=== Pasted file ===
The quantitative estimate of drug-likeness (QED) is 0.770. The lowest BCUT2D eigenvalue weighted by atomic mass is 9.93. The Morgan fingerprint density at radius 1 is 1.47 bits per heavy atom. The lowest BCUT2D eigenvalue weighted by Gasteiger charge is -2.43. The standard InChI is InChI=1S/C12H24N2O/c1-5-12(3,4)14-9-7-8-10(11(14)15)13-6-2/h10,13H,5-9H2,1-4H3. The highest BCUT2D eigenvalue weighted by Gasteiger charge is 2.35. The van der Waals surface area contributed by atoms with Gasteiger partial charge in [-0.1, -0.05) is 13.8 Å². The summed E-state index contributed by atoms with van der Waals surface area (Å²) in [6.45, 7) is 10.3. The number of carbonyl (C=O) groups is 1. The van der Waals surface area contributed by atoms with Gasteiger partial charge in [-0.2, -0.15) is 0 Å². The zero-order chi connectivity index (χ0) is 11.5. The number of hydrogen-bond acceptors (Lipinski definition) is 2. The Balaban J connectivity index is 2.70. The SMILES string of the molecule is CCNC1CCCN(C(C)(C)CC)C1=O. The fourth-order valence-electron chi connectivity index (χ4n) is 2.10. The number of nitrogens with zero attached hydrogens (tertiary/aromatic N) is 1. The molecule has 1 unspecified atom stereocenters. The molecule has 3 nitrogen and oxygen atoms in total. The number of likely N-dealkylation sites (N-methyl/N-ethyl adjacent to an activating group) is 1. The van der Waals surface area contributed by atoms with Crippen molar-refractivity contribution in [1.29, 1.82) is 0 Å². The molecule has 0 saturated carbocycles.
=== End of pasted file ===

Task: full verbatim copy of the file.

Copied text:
The quantitative estimate of drug-likeness (QED) is 0.770. The lowest BCUT2D eigenvalue weighted by atomic mass is 9.93. The Morgan fingerprint density at radius 1 is 1.47 bits per heavy atom. The lowest BCUT2D eigenvalue weighted by Gasteiger charge is -2.43. The standard InChI is InChI=1S/C12H24N2O/c1-5-12(3,4)14-9-7-8-10(11(14)15)13-6-2/h10,13H,5-9H2,1-4H3. The highest BCUT2D eigenvalue weighted by Gasteiger charge is 2.35. The van der Waals surface area contributed by atoms with Gasteiger partial charge in [-0.1, -0.05) is 13.8 Å². The summed E-state index contributed by atoms with van der Waals surface area (Å²) in [6.45, 7) is 10.3. The number of carbonyl (C=O) groups is 1. The van der Waals surface area contributed by atoms with Gasteiger partial charge in [-0.2, -0.15) is 0 Å². The zero-order chi connectivity index (χ0) is 11.5. The number of hydrogen-bond acceptors (Lipinski definition) is 2. The Balaban J connectivity index is 2.70. The SMILES string of the molecule is CCNC1CCCN(C(C)(C)CC)C1=O. The fourth-order valence-electron chi connectivity index (χ4n) is 2.10. The number of nitrogens with zero attached hydrogens (tertiary/aromatic N) is 1. The molecule has 1 unspecified atom stereocenters. The molecule has 3 nitrogen and oxygen atoms in total. The number of likely N-dealkylation sites (N-methyl/N-ethyl adjacent to an activating group) is 1. The van der Waals surface area contributed by atoms with Crippen molar-refractivity contribution in [1.29, 1.82) is 0 Å². The molecule has 0 saturated carbocycles.